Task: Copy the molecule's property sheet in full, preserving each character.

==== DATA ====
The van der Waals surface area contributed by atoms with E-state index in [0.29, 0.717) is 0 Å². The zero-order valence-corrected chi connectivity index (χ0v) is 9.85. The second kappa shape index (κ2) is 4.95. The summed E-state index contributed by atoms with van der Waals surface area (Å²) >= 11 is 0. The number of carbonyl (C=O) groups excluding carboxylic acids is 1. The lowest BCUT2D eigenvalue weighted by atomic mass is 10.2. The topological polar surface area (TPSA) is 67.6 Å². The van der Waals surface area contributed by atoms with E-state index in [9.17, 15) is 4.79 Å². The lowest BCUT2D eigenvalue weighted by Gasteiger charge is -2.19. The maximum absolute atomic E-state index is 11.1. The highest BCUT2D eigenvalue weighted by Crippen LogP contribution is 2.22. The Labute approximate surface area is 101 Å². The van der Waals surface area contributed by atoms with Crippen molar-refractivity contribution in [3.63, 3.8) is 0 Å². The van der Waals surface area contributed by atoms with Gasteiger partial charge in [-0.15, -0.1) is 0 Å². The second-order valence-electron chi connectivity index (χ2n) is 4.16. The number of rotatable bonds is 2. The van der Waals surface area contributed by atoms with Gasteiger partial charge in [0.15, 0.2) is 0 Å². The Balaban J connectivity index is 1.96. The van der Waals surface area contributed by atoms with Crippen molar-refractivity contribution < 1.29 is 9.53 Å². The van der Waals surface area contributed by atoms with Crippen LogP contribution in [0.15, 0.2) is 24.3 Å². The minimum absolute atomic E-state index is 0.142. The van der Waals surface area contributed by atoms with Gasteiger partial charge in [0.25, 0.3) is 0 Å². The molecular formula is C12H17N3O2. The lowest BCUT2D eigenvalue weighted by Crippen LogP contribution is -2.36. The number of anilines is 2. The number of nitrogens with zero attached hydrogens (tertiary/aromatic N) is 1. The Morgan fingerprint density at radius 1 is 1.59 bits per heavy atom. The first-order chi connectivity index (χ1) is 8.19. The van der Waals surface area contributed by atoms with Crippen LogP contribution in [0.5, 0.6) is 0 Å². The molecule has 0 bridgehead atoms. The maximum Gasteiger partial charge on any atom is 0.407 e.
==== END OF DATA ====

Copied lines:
The van der Waals surface area contributed by atoms with E-state index in [0.29, 0.717) is 0 Å². The zero-order valence-corrected chi connectivity index (χ0v) is 9.85. The second kappa shape index (κ2) is 4.95. The summed E-state index contributed by atoms with van der Waals surface area (Å²) >= 11 is 0. The number of carbonyl (C=O) groups excluding carboxylic acids is 1. The lowest BCUT2D eigenvalue weighted by atomic mass is 10.2. The topological polar surface area (TPSA) is 67.6 Å². The van der Waals surface area contributed by atoms with E-state index in [9.17, 15) is 4.79 Å². The lowest BCUT2D eigenvalue weighted by Gasteiger charge is -2.19. The maximum absolute atomic E-state index is 11.1. The highest BCUT2D eigenvalue weighted by Crippen LogP contribution is 2.22. The Labute approximate surface area is 101 Å². The van der Waals surface area contributed by atoms with Crippen molar-refractivity contribution in [3.63, 3.8) is 0 Å². The van der Waals surface area contributed by atoms with Gasteiger partial charge in [-0.15, -0.1) is 0 Å². The second-order valence-electron chi connectivity index (χ2n) is 4.16. The number of rotatable bonds is 2. The van der Waals surface area contributed by atoms with Gasteiger partial charge in [0.15, 0.2) is 0 Å². The Balaban J connectivity index is 1.96. The van der Waals surface area contributed by atoms with Crippen molar-refractivity contribution < 1.29 is 9.53 Å². The van der Waals surface area contributed by atoms with Crippen LogP contribution in [0.15, 0.2) is 24.3 Å². The minimum absolute atomic E-state index is 0.142. The van der Waals surface area contributed by atoms with Gasteiger partial charge in [0.25, 0.3) is 0 Å². The molecular formula is C12H17N3O2. The lowest BCUT2D eigenvalue weighted by Crippen LogP contribution is -2.36. The number of anilines is 2. The number of nitrogens with zero attached hydrogens (tertiary/aromatic N) is 1. The Morgan fingerprint density at radius 1 is 1.59 bits per heavy atom. The first-order chi connectivity index (χ1) is 8.19. The van der Waals surface area contributed by atoms with Crippen LogP contribution in [0.5, 0.6) is 0 Å². The molecule has 0 bridgehead atoms. The maximum Gasteiger partial charge on any atom is 0.407 e.